I was reading the current issue of Time Out, which has a new weekly feature called "Tough Love" which offers smart, non-sugar-coated dating advice. And hey! It's by our old almost-friend Sars, aka Sarah D. Bunting!
If you've been reading the internet for a while, you may remember a time before Gawker, before Jezebel, and before every single style and culture magazine started doing clever commentary of TV episodes. Today, if you want some analysis of the latest episode of "Mad Men" or "Glee", you can read the Times' TV blog, NY Mag, Entertainment Weekly, even the Wall Street Journal culture blog, and many other sites that do TV recaps.
But there was a time when Television Without Pity was pretty much the only game in town, and it was hugely influential. I was a big fan back when it was called Mighty Big TV, and Sars' weekly "Dawson's Creek" recaps regularly forced me to clap my hands over my mouth and shake silently at my desk so that no one in the office would know I was reading something deeply hilarious and not remotely work-related.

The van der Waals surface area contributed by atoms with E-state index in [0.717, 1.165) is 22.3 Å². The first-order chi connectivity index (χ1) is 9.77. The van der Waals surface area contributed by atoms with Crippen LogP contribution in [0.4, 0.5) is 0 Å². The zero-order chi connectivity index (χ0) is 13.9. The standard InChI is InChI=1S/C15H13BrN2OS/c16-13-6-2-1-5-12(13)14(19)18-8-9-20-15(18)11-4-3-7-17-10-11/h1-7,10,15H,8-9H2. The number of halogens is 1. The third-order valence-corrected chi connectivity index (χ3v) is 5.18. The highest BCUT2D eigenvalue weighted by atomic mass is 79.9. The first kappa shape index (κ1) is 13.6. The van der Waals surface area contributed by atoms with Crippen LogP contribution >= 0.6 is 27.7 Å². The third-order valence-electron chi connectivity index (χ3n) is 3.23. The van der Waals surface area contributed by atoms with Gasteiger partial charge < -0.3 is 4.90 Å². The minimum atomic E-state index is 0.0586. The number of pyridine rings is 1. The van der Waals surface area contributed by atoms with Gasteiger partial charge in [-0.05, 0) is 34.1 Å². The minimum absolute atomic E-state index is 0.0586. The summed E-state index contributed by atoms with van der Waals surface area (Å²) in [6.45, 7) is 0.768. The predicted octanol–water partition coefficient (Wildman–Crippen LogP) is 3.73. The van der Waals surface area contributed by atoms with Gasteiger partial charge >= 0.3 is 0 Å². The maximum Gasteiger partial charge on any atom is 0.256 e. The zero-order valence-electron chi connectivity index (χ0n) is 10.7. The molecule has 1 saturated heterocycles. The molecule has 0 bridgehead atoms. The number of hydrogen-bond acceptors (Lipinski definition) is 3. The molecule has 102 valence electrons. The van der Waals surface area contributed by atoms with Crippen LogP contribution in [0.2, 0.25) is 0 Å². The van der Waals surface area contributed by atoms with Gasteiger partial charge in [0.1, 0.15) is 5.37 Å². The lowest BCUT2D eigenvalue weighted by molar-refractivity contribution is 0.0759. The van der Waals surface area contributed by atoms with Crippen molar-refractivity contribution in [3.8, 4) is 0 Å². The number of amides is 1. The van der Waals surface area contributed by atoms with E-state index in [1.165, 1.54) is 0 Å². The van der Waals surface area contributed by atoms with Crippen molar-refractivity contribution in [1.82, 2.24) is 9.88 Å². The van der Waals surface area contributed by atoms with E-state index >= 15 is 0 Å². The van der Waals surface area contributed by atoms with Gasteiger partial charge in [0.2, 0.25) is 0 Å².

Though they couldn't have known the havoc they would wreak on a generation of internet commenters, TWoP brought the word "snark" into common usage and taught us all how to be ironic and sophisticated when writing about pop culture. Though, judging from all those other recap writers, not necessarily how to be funny.
Anyway, TWoP was sold to Bravo in 2007, and Sars and co-founder Wing Chun left the year after. Since the sale to Bravo I have read the current site's recaps exactly zero times. Their related pop culture site Fametracker has been frozen in time since 2007, and, sadly, doesn't look like it will ever return. Which is too bad--Fametracker was one of my favorite media/culture/celebrity sites ever.
Sarah D. Bunting's personal site Tomato Nation looks better than ever, with a lot of stuff about candy, baseball, and, of course, what she's watching on TV. She's also done an advice column for many years, so it's pretty cool that a magazine finally noticed and offered her a regular gig.
So far, Tough Love is good: funny, sharp, and sympathetic, while not letting anyone off the hook. In her very first answer, she advises a young woman fed up with waiting for her boyfriend to propose to "grab a Ring Pop and propose to him. It’s 2010." Thank you, Sars! This should be the default advice given to anyone who has ever made this complaint. Hope she's as influential with this kind of stuff.